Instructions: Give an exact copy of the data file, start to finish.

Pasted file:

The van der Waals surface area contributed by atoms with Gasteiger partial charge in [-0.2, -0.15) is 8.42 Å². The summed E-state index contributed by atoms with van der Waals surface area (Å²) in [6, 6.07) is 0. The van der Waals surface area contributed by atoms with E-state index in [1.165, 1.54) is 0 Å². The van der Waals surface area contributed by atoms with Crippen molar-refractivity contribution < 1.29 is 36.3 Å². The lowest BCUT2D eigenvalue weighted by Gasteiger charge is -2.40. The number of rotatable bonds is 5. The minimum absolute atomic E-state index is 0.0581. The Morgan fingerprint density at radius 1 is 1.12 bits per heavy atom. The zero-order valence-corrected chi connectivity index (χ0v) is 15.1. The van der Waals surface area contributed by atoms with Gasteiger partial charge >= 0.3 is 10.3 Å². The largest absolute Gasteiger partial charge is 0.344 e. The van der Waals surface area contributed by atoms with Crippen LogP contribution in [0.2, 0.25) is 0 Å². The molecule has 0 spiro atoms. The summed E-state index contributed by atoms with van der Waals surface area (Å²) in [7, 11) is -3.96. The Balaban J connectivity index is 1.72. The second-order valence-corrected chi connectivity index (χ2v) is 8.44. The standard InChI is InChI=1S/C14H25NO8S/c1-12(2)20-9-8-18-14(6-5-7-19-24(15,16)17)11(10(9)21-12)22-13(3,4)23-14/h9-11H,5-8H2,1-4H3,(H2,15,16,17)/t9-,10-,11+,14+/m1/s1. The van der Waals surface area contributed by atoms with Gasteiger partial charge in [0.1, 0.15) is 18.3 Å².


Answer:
The van der Waals surface area contributed by atoms with Gasteiger partial charge in [-0.2, -0.15) is 8.42 Å². The summed E-state index contributed by atoms with van der Waals surface area (Å²) in [6, 6.07) is 0. The van der Waals surface area contributed by atoms with E-state index in [1.165, 1.54) is 0 Å². The van der Waals surface area contributed by atoms with Crippen molar-refractivity contribution < 1.29 is 36.3 Å². The lowest BCUT2D eigenvalue weighted by Gasteiger charge is -2.40. The number of rotatable bonds is 5. The minimum absolute atomic E-state index is 0.0581. The Morgan fingerprint density at radius 1 is 1.12 bits per heavy atom. The zero-order valence-corrected chi connectivity index (χ0v) is 15.1. The van der Waals surface area contributed by atoms with Gasteiger partial charge >= 0.3 is 10.3 Å². The largest absolute Gasteiger partial charge is 0.344 e. The van der Waals surface area contributed by atoms with Crippen LogP contribution in [0.2, 0.25) is 0 Å². The molecule has 0 spiro atoms. The summed E-state index contributed by atoms with van der Waals surface area (Å²) in [7, 11) is -3.96. The Balaban J connectivity index is 1.72. The second-order valence-corrected chi connectivity index (χ2v) is 8.44. The standard InChI is InChI=1S/C14H25NO8S/c1-12(2)20-9-8-18-14(6-5-7-19-24(15,16)17)11(10(9)21-12)22-13(3,4)23-14/h9-11H,5-8H2,1-4H3,(H2,15,16,17)/t9-,10-,11+,14+/m1/s1. The van der Waals surface area contributed by atoms with Gasteiger partial charge in [0.1, 0.15) is 18.3 Å².